May is Mental Health Awareness Month, and a great way to begin is by saying, “Don’t worry. Be happy.”
While that slogan is the name of a hit song by Bobby McFerrin, circa 1988, being able to do both at the same time is no song and dance.
For starters, take “worry.” While it can raise your heart rate, it unfortunately does not count as exercise.
“New science highlights that it is not the stress itself but how we handle it that determines health and/or wellness,” says Deborah K. Arnold, M.S.N., RN, assistant professor of nursing at the Texas A&M Health Science Center College of Nursing.
According to a 2011 report from the U.S. Surgeon General, mental health is “a state of successful performance of mental functioning, resulting in productive activities, fulfilling relationships with other people, and the ability to adapt to change and cope with adversity.” In other words, a mentally healthy person doesn’t worry because they successfully manage stress and become resistant to distress by becoming resilient.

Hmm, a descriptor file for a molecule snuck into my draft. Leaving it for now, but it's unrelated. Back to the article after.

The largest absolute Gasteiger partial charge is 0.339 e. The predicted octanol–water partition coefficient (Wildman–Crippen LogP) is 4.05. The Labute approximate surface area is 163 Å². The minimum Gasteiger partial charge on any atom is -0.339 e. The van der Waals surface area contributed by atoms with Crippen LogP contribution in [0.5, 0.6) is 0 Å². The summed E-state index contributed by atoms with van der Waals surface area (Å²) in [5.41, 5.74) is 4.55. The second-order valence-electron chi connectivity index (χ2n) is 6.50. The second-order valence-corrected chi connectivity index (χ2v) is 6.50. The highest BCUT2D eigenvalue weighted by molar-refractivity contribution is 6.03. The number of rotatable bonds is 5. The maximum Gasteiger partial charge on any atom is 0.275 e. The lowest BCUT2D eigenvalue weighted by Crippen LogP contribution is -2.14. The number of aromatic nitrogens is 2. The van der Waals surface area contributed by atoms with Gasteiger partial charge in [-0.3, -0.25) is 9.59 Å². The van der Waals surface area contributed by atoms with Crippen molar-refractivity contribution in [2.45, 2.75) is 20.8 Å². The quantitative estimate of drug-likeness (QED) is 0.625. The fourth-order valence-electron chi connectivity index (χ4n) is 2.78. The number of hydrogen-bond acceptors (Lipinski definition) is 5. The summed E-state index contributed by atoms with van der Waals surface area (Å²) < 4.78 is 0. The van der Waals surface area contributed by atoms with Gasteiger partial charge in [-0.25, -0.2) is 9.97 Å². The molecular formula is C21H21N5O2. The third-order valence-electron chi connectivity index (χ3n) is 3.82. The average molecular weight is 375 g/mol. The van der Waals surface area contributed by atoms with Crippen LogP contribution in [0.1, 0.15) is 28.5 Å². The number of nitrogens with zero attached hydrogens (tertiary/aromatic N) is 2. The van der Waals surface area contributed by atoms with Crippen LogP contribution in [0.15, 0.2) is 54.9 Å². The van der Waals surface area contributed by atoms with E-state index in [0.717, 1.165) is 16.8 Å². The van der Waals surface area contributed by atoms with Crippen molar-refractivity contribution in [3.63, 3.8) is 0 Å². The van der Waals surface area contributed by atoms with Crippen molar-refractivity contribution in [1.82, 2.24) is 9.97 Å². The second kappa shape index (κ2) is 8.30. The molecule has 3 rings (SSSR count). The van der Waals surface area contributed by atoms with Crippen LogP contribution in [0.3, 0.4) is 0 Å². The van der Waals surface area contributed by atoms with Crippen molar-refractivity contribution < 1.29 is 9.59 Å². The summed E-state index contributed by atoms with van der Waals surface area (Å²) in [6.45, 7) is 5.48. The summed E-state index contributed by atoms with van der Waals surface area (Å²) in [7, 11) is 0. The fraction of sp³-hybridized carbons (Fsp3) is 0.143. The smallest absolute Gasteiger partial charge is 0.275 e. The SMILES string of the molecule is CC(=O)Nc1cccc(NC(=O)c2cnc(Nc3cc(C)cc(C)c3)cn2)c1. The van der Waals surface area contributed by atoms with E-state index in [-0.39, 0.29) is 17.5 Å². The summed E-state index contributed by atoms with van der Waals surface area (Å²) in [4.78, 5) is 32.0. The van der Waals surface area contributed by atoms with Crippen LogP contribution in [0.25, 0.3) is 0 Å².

The report indicates that strategies to build resilience include keeping relationships positive, choosing friends who are supportive and responsible, dealing with (and not avoiding) feelings during difficult times, avoiding harmful coping strategies, asking for help when needed, engaging in healthful behaviors and serving others.
By no accident, doing these things also can make you happy. Which brings us to the end of this tune: “Be happy.”
“Research proves that happy people have better health habits, lower blood pressure and stronger immune systems,” Arnold says. “A well-developed immune system is more able to prevent as well as recover from disease and illness.“
So, to continue the song’s lyrics (with a few additions by behavioral science and your government): “Because when you worry, your face will frown, and your immune system will turn upside down. So, put a smile on your face as to not pace your heart for a race. To live longer and stronger, don’t worry. Be healthy.”